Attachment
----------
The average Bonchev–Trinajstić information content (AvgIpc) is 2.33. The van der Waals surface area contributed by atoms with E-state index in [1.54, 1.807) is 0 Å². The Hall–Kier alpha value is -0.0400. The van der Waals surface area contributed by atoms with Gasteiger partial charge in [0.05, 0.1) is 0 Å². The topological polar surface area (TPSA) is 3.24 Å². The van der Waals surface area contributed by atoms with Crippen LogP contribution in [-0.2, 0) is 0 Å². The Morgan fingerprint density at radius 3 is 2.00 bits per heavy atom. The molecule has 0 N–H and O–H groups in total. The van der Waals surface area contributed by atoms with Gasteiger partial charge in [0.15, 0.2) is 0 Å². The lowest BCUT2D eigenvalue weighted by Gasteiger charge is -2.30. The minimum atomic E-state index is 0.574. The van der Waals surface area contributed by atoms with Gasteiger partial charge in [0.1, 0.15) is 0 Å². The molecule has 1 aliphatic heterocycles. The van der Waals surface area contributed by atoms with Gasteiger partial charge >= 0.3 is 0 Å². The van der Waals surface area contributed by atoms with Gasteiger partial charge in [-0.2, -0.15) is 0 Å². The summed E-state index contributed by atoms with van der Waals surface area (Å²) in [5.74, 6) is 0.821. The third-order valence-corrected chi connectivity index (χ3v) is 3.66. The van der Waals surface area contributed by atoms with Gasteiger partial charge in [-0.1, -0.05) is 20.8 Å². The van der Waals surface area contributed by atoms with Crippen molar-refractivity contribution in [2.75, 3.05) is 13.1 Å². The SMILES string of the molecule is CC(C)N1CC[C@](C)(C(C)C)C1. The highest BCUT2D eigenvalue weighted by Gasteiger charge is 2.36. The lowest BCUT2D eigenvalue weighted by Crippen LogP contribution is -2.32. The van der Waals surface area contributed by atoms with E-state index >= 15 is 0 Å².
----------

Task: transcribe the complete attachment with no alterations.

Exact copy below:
The average Bonchev–Trinajstić information content (AvgIpc) is 2.33. The van der Waals surface area contributed by atoms with E-state index in [1.54, 1.807) is 0 Å². The Hall–Kier alpha value is -0.0400. The van der Waals surface area contributed by atoms with Gasteiger partial charge in [0.05, 0.1) is 0 Å². The topological polar surface area (TPSA) is 3.24 Å². The van der Waals surface area contributed by atoms with Crippen LogP contribution in [-0.2, 0) is 0 Å². The Morgan fingerprint density at radius 3 is 2.00 bits per heavy atom. The molecule has 0 N–H and O–H groups in total. The van der Waals surface area contributed by atoms with Gasteiger partial charge in [0.15, 0.2) is 0 Å². The lowest BCUT2D eigenvalue weighted by Gasteiger charge is -2.30. The minimum atomic E-state index is 0.574. The van der Waals surface area contributed by atoms with Gasteiger partial charge in [0.1, 0.15) is 0 Å². The molecule has 1 aliphatic heterocycles. The van der Waals surface area contributed by atoms with Gasteiger partial charge >= 0.3 is 0 Å². The van der Waals surface area contributed by atoms with Gasteiger partial charge in [-0.2, -0.15) is 0 Å². The summed E-state index contributed by atoms with van der Waals surface area (Å²) in [5.74, 6) is 0.821. The third-order valence-corrected chi connectivity index (χ3v) is 3.66. The van der Waals surface area contributed by atoms with Gasteiger partial charge in [-0.1, -0.05) is 20.8 Å². The van der Waals surface area contributed by atoms with Crippen molar-refractivity contribution in [2.75, 3.05) is 13.1 Å². The SMILES string of the molecule is CC(C)N1CC[C@](C)(C(C)C)C1. The highest BCUT2D eigenvalue weighted by Gasteiger charge is 2.36. The lowest BCUT2D eigenvalue weighted by Crippen LogP contribution is -2.32. The van der Waals surface area contributed by atoms with E-state index >= 15 is 0 Å².